Take the 2-minute tour ×
Stack Overflow is a question and answer site for professional and enthusiast programmers. It's 100% free.

So LinkedIn has this cool feature in which while visiting some user's profile, linkedin prompts how you are connecting to that user through the network.

alt text

Assuming that the visitor and the profile owner are two nodes of a graph where the nodes represent users and edge represents friendship, a simple solution could be a bfs starting from both the nodes up to certain level and see if there are any intersections. The intersections would be the network link-nodes.

Although this sounds neat, the problem is that in order to determine friends of each person, a separate DB query is needed. When the network goes deeper than 2 levels, it would be highly time consuming algorithm. Is there a better efficient alternative? If not, how can we add better hardware support (parallel computing, grids, distributed database etc) in order to bring down the time required for computation?

share|improve this question

2 Answers 2

up vote 4 down vote accepted

You can see how this can be done in the article Graphs in the database: SQL meets social networks by Lorenzo Alberton. The example code is written for PostgreSQL using CTEs. However, I doubt that using a RDBMS for this will perform well. I wrote up an article on how to do the same stuff as in the mentioned article using a native graph database, in this case Neo4j: Social networks in the database: using a graph database. Other than the differences in performance, a graph database also simplifies the task by providing a graph API that makes it easy to handle traversals that would be extremely complex to write in SQL (or by using stored procedures). I wrote a bit more on graph databases in this thread and see this one too.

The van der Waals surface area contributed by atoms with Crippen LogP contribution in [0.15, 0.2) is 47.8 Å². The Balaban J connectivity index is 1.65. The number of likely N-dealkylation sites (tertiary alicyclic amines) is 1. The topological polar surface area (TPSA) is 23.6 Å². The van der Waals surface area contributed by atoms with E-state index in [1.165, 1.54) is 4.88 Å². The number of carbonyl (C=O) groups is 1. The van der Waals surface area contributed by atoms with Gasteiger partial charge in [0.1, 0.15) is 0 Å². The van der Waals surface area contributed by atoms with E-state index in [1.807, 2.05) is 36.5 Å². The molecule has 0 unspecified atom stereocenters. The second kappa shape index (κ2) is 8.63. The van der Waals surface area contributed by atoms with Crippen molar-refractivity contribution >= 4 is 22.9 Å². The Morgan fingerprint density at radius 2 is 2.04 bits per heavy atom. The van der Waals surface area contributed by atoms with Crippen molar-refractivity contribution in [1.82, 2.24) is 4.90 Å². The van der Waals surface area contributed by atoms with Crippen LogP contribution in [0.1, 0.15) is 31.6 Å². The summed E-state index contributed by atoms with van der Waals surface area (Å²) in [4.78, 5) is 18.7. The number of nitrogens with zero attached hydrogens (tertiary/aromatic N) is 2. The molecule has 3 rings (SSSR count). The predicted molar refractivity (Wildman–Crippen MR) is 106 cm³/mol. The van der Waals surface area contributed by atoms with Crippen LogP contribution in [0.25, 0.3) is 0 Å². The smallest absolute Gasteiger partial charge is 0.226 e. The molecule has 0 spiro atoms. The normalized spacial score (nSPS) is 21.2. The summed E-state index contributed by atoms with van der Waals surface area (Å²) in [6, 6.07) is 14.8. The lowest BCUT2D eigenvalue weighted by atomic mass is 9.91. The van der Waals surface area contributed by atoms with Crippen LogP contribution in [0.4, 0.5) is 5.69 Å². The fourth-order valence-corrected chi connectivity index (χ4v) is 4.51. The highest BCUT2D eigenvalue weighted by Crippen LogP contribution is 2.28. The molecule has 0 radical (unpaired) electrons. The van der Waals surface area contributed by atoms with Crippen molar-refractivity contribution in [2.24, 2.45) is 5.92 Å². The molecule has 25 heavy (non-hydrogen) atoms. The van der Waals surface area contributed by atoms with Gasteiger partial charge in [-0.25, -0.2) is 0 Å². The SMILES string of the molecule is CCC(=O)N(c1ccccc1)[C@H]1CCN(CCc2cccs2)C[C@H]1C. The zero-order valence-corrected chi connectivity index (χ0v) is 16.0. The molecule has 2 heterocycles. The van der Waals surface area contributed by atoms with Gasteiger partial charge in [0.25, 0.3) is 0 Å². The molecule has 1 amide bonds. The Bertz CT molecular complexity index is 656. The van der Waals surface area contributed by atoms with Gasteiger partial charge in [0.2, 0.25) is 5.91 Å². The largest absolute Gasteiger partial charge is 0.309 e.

share|improve this answer

Without some kind of recursive stored procedure (CTE in SQL Server 2005+), you'll need multiple round trips as the levels get deeper. However, a good cache infrastructure could really help performance as the most popular / active users' connection lists would remain cached. A read/write through cache mechanism would make things even better (cache updates cascade to db updates, cache reads cascade to db reads)

share|improve this answer
this is a good comment because a lot of people don't want to just rely on SQL Server CTEs, Procs, or other T-SQL to always do the grunt work. Store it in SQL Server and then as you stated Cache once in for example your C# app and use it in memory to look stuff up if it's only for a small set of data. –  MSSucks Mar 24 '13 at 21:06

Your Answer


By posting your answer, you agree to the privacy policy and terms of service.

Not the answer you're looking for? Browse other questions tagged or ask your own question.